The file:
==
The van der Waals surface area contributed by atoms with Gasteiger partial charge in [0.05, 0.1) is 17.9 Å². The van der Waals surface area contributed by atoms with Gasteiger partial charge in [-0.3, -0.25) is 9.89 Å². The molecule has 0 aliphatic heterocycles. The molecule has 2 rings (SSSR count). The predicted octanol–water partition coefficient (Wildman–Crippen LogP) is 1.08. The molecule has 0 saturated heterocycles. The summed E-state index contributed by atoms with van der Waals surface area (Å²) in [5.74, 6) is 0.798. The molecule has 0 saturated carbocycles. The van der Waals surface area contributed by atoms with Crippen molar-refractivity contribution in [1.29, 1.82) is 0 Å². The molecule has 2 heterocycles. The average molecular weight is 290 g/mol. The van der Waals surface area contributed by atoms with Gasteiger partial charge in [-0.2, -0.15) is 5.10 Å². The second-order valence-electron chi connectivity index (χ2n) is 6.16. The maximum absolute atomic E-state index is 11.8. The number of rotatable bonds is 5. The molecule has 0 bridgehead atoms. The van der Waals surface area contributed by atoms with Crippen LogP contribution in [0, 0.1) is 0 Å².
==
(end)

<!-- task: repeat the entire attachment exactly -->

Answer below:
The van der Waals surface area contributed by atoms with Gasteiger partial charge in [0.05, 0.1) is 17.9 Å². The van der Waals surface area contributed by atoms with Gasteiger partial charge in [-0.3, -0.25) is 9.89 Å². The molecule has 0 aliphatic heterocycles. The molecule has 2 rings (SSSR count). The predicted octanol–water partition coefficient (Wildman–Crippen LogP) is 1.08. The molecule has 0 saturated heterocycles. The summed E-state index contributed by atoms with van der Waals surface area (Å²) in [5.74, 6) is 0.798. The molecule has 0 saturated carbocycles. The van der Waals surface area contributed by atoms with Crippen molar-refractivity contribution in [1.29, 1.82) is 0 Å². The molecule has 2 heterocycles. The average molecular weight is 290 g/mol. The van der Waals surface area contributed by atoms with Gasteiger partial charge in [-0.2, -0.15) is 5.10 Å². The second-order valence-electron chi connectivity index (χ2n) is 6.16. The maximum absolute atomic E-state index is 11.8. The number of rotatable bonds is 5. The molecule has 0 bridgehead atoms. The van der Waals surface area contributed by atoms with Crippen LogP contribution in [0, 0.1) is 0 Å².